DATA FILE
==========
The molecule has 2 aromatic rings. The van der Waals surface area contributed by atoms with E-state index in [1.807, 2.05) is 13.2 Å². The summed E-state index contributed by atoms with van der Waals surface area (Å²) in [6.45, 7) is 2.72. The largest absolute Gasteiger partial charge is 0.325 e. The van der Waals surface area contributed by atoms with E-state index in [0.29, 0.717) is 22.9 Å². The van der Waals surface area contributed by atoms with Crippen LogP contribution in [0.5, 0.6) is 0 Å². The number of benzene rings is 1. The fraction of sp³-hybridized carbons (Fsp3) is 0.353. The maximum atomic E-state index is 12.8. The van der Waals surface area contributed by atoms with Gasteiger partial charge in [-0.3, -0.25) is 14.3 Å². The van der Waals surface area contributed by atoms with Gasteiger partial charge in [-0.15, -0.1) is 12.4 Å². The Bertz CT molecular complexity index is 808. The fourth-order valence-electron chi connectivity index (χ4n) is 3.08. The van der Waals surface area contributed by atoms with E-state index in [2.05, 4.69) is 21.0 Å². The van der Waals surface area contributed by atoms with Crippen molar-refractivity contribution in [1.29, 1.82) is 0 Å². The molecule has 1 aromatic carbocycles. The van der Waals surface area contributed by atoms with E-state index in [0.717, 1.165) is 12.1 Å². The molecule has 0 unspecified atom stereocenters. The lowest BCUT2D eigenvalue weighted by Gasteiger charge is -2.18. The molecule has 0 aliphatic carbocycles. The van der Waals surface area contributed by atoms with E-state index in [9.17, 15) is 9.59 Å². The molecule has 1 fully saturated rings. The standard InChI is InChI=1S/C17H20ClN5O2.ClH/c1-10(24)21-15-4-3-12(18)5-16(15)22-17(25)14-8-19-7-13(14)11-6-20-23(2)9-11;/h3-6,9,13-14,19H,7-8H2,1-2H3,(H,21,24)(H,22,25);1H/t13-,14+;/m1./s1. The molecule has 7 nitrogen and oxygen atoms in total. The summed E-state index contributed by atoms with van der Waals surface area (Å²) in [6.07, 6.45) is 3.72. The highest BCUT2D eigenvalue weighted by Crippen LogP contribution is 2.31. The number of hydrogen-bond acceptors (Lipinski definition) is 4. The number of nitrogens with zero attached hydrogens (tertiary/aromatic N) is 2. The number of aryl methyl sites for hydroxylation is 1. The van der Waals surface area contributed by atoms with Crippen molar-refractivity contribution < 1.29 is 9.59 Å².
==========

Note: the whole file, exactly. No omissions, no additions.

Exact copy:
The molecule has 2 aromatic rings. The van der Waals surface area contributed by atoms with E-state index in [1.807, 2.05) is 13.2 Å². The summed E-state index contributed by atoms with van der Waals surface area (Å²) in [6.45, 7) is 2.72. The largest absolute Gasteiger partial charge is 0.325 e. The van der Waals surface area contributed by atoms with E-state index in [0.29, 0.717) is 22.9 Å². The van der Waals surface area contributed by atoms with Crippen LogP contribution in [0.5, 0.6) is 0 Å². The number of benzene rings is 1. The fraction of sp³-hybridized carbons (Fsp3) is 0.353. The maximum atomic E-state index is 12.8. The van der Waals surface area contributed by atoms with Gasteiger partial charge in [-0.3, -0.25) is 14.3 Å². The van der Waals surface area contributed by atoms with Gasteiger partial charge in [-0.15, -0.1) is 12.4 Å². The Bertz CT molecular complexity index is 808. The fourth-order valence-electron chi connectivity index (χ4n) is 3.08. The van der Waals surface area contributed by atoms with E-state index in [2.05, 4.69) is 21.0 Å². The van der Waals surface area contributed by atoms with Crippen molar-refractivity contribution in [1.29, 1.82) is 0 Å². The molecule has 1 aromatic carbocycles. The van der Waals surface area contributed by atoms with E-state index in [0.717, 1.165) is 12.1 Å². The molecule has 0 unspecified atom stereocenters. The lowest BCUT2D eigenvalue weighted by Gasteiger charge is -2.18. The molecule has 0 aliphatic carbocycles. The van der Waals surface area contributed by atoms with E-state index in [9.17, 15) is 9.59 Å². The molecule has 1 fully saturated rings. The standard InChI is InChI=1S/C17H20ClN5O2.ClH/c1-10(24)21-15-4-3-12(18)5-16(15)22-17(25)14-8-19-7-13(14)11-6-20-23(2)9-11;/h3-6,9,13-14,19H,7-8H2,1-2H3,(H,21,24)(H,22,25);1H/t13-,14+;/m1./s1. The molecule has 7 nitrogen and oxygen atoms in total. The summed E-state index contributed by atoms with van der Waals surface area (Å²) in [6.07, 6.45) is 3.72. The highest BCUT2D eigenvalue weighted by Crippen LogP contribution is 2.31. The number of hydrogen-bond acceptors (Lipinski definition) is 4. The number of nitrogens with zero attached hydrogens (tertiary/aromatic N) is 2. The number of aryl methyl sites for hydroxylation is 1. The van der Waals surface area contributed by atoms with Crippen molar-refractivity contribution < 1.29 is 9.59 Å².